5) The median is not applicable for

a. nominal variables

b. ordinal variables

c. interval variables

d. a and c

Answer: A

Because nominal variables are just classification or categorical data, a median is meaningless.

The median can be used for ordinal data or higher (interval and ratio).

6) The _______________ is an especially important and useful measure when data contain

outliers.

a. mean

b. standard deviation

c. mode

d. median

Answer: D

The median is important when data contains outliers, which are values well outside of the

range of most of the data.

7) The _______________ is a measure of central tendency appropriate for nominal data.

a. chi-square test

b. variance

c. mode

d. median

Answer: C

The mode is the appropriate measure of central tendency for nominal data because the mode

is the category that occurs the most often. The chi-square test is an inferential statistical test

for nominal data.

8) The appropriate measure of dispersion for interval data is

a. the standard deviation

b. absolute frequencies

c. relative frequencies

d. both b and c

Answer: A

The standard deviation is the appropriate measure of dispersion for data that is at least

interval.

9) The appropriate measure of dispersion for nominal data is

a. the standard deviation

b. absolute frequencies

c. relative frequencies

d. both b and c

Answer: D

Because nominal data is categorical data, the standard deviation is meaningless. Absolute and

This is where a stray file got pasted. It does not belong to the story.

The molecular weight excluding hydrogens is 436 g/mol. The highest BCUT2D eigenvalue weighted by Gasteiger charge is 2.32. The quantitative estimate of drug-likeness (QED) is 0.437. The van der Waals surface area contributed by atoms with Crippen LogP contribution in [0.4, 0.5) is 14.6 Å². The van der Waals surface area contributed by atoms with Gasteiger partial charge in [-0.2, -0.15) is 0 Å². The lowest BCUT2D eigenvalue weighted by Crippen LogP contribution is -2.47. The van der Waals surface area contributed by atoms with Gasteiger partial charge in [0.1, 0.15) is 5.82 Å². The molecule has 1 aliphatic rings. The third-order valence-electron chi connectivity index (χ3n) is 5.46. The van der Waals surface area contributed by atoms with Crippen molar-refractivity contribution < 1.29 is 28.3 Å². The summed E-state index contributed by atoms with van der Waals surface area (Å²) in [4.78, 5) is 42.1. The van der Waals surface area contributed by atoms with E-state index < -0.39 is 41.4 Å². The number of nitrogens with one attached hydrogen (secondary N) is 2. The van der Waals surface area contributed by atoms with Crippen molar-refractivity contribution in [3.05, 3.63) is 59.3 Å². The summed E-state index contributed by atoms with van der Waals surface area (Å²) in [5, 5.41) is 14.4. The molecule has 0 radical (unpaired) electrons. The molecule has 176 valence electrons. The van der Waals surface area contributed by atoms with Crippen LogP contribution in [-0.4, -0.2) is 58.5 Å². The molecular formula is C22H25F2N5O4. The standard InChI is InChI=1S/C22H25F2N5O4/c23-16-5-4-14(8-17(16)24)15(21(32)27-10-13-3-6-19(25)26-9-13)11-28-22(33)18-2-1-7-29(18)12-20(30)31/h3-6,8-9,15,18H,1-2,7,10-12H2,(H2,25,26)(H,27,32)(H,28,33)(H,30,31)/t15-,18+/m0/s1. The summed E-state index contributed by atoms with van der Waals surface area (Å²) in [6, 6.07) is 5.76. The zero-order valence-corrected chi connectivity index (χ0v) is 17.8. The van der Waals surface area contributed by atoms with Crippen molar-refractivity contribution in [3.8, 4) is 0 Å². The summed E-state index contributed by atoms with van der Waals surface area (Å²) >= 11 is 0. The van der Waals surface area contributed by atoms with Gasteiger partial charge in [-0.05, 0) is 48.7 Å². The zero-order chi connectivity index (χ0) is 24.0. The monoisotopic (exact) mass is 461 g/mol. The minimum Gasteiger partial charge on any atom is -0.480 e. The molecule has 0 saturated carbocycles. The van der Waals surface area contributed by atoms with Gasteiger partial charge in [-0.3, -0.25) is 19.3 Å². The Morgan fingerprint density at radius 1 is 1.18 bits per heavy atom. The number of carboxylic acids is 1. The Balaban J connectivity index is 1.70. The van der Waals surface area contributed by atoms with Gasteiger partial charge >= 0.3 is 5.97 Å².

relative frequencies are the appropriate measures of dispersion.

10) In hypothesis testing, the null hypothesis is stated as a population parameter being

a. not equal to a particular value

b. equal to a particular value

c. being greater than a particular value

d. being less than a particular value

e. either a, c, or d

Answer: B

The null hypothesis, written as H0, always states the a population parameter is equal to a

certain value.

11) The alternative hypothesis should be stated as a parameter being

a. not equal to the value in H0

b. equal to the value in H0

c. greater than the value in H0

d. less than the value in H0

e. either a, c, or d

Answer: E

The alternative hypothesis can be stated in any of the three ways: not equal to, less than, or

greater than the value in the null hypothesis.

12) Type I error occurs when

a. H0 is true and is rejected

b. H0 is true and is not rejected

c. H0 if false and is rejected

d. H0 is false and is not rejected

Answer: A

Type I error occurs when the null hypothesis is true, but researchers incorrectly conclude that

they should reject it.

13) In hypothesis testing, the Greek letter beta (β) refers to

a. the null hypothesis

b. the alternative hypothesis

c. Type I error

d. Type II error

Answer: D

For Type I error the Greek alpha letter is used; for Type II error the Greek letter beta is used.

14) A researcher will set the maximum tolerable degree of Type I error, which is referred to as

the

a. confidence level of the test

b. significance level

c. power of the test

d. standard deviation

Answer: B

The significance level is designated by a and is the maximum level for Type I error that will

be acceptable.

15) If the significance level for a hypothesis test is set at 0.03, the confidence level of the test

would be

a. 0.03

b. 0.09

c. 0.97

d. determined by the researcher

Answer: C

The confidence level of the test is 1 - the significance level (α).

16) The smaller a researcher sets the significance level, the

a. larger the probability of Type I error

b. larger the probability of Type II error